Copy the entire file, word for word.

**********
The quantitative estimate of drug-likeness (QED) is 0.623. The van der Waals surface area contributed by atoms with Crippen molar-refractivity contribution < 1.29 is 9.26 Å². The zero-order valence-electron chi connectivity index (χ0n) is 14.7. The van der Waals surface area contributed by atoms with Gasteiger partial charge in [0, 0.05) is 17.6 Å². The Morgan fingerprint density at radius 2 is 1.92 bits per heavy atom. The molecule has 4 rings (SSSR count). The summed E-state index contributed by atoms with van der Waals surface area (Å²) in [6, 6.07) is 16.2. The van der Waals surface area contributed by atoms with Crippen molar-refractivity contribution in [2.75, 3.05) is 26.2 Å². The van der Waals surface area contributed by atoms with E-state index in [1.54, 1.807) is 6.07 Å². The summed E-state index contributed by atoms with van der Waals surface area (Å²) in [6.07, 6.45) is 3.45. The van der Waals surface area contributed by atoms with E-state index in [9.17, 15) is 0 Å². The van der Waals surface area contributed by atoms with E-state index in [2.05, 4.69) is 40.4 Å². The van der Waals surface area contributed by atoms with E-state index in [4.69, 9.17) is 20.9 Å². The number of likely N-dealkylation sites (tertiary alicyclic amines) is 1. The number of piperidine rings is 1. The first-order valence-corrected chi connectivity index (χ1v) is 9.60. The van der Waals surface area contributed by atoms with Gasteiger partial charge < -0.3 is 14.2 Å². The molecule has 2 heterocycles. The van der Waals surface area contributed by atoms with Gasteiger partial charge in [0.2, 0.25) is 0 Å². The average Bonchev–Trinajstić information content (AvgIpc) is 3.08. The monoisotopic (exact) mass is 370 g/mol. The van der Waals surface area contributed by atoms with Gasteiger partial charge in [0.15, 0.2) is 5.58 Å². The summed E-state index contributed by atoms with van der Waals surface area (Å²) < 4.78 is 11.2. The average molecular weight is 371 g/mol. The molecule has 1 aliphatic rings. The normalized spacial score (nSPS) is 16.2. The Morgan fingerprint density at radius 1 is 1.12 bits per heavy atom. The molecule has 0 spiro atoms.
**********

The quantitative estimate of drug-likeness (QED) is 0.623. The van der Waals surface area contributed by atoms with Crippen molar-refractivity contribution < 1.29 is 9.26 Å². The zero-order valence-electron chi connectivity index (χ0n) is 14.7. The van der Waals surface area contributed by atoms with Gasteiger partial charge in [0, 0.05) is 17.6 Å². The Morgan fingerprint density at radius 2 is 1.92 bits per heavy atom. The molecule has 4 rings (SSSR count). The summed E-state index contributed by atoms with van der Waals surface area (Å²) in [6, 6.07) is 16.2. The van der Waals surface area contributed by atoms with Crippen molar-refractivity contribution in [2.75, 3.05) is 26.2 Å². The van der Waals surface area contributed by atoms with E-state index in [1.54, 1.807) is 6.07 Å². The summed E-state index contributed by atoms with van der Waals surface area (Å²) in [6.07, 6.45) is 3.45. The van der Waals surface area contributed by atoms with E-state index in [9.17, 15) is 0 Å². The van der Waals surface area contributed by atoms with E-state index in [2.05, 4.69) is 40.4 Å². The van der Waals surface area contributed by atoms with E-state index in [4.69, 9.17) is 20.9 Å². The number of likely N-dealkylation sites (tertiary alicyclic amines) is 1. The number of piperidine rings is 1. The first-order valence-corrected chi connectivity index (χ1v) is 9.60. The van der Waals surface area contributed by atoms with Gasteiger partial charge < -0.3 is 14.2 Å². The molecule has 2 heterocycles. The van der Waals surface area contributed by atoms with Gasteiger partial charge in [0.2, 0.25) is 0 Å². The average Bonchev–Trinajstić information content (AvgIpc) is 3.08. The monoisotopic (exact) mass is 370 g/mol. The van der Waals surface area contributed by atoms with Gasteiger partial charge in [0.15, 0.2) is 5.58 Å². The summed E-state index contributed by atoms with van der Waals surface area (Å²) < 4.78 is 11.2. The average molecular weight is 371 g/mol. The molecule has 1 aliphatic rings. The normalized spacial score (nSPS) is 16.2. The Morgan fingerprint density at radius 1 is 1.12 bits per heavy atom. The molecule has 0 spiro atoms.